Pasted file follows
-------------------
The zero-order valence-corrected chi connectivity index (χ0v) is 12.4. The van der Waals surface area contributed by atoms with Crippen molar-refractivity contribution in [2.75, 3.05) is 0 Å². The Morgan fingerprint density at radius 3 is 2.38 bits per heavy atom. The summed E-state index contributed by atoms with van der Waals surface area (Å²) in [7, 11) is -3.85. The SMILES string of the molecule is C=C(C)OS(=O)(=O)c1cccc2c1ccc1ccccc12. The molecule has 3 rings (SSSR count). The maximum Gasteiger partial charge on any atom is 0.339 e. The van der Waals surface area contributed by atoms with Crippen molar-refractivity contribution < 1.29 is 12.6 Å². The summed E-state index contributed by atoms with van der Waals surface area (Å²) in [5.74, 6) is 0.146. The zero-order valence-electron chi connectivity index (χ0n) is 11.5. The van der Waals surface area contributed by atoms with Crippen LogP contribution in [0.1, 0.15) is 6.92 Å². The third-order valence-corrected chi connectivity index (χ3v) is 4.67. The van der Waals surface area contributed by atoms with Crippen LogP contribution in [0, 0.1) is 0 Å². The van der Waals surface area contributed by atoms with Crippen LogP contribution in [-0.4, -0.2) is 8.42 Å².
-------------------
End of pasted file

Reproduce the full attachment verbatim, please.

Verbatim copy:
The zero-order valence-corrected chi connectivity index (χ0v) is 12.4. The van der Waals surface area contributed by atoms with Crippen molar-refractivity contribution in [2.75, 3.05) is 0 Å². The Morgan fingerprint density at radius 3 is 2.38 bits per heavy atom. The summed E-state index contributed by atoms with van der Waals surface area (Å²) in [7, 11) is -3.85. The SMILES string of the molecule is C=C(C)OS(=O)(=O)c1cccc2c1ccc1ccccc12. The molecule has 3 rings (SSSR count). The maximum Gasteiger partial charge on any atom is 0.339 e. The van der Waals surface area contributed by atoms with Crippen molar-refractivity contribution < 1.29 is 12.6 Å². The summed E-state index contributed by atoms with van der Waals surface area (Å²) in [5.74, 6) is 0.146. The zero-order valence-electron chi connectivity index (χ0n) is 11.5. The van der Waals surface area contributed by atoms with Crippen LogP contribution in [0.1, 0.15) is 6.92 Å². The third-order valence-corrected chi connectivity index (χ3v) is 4.67. The van der Waals surface area contributed by atoms with Crippen LogP contribution in [0, 0.1) is 0 Å². The van der Waals surface area contributed by atoms with Crippen LogP contribution in [-0.4, -0.2) is 8.42 Å².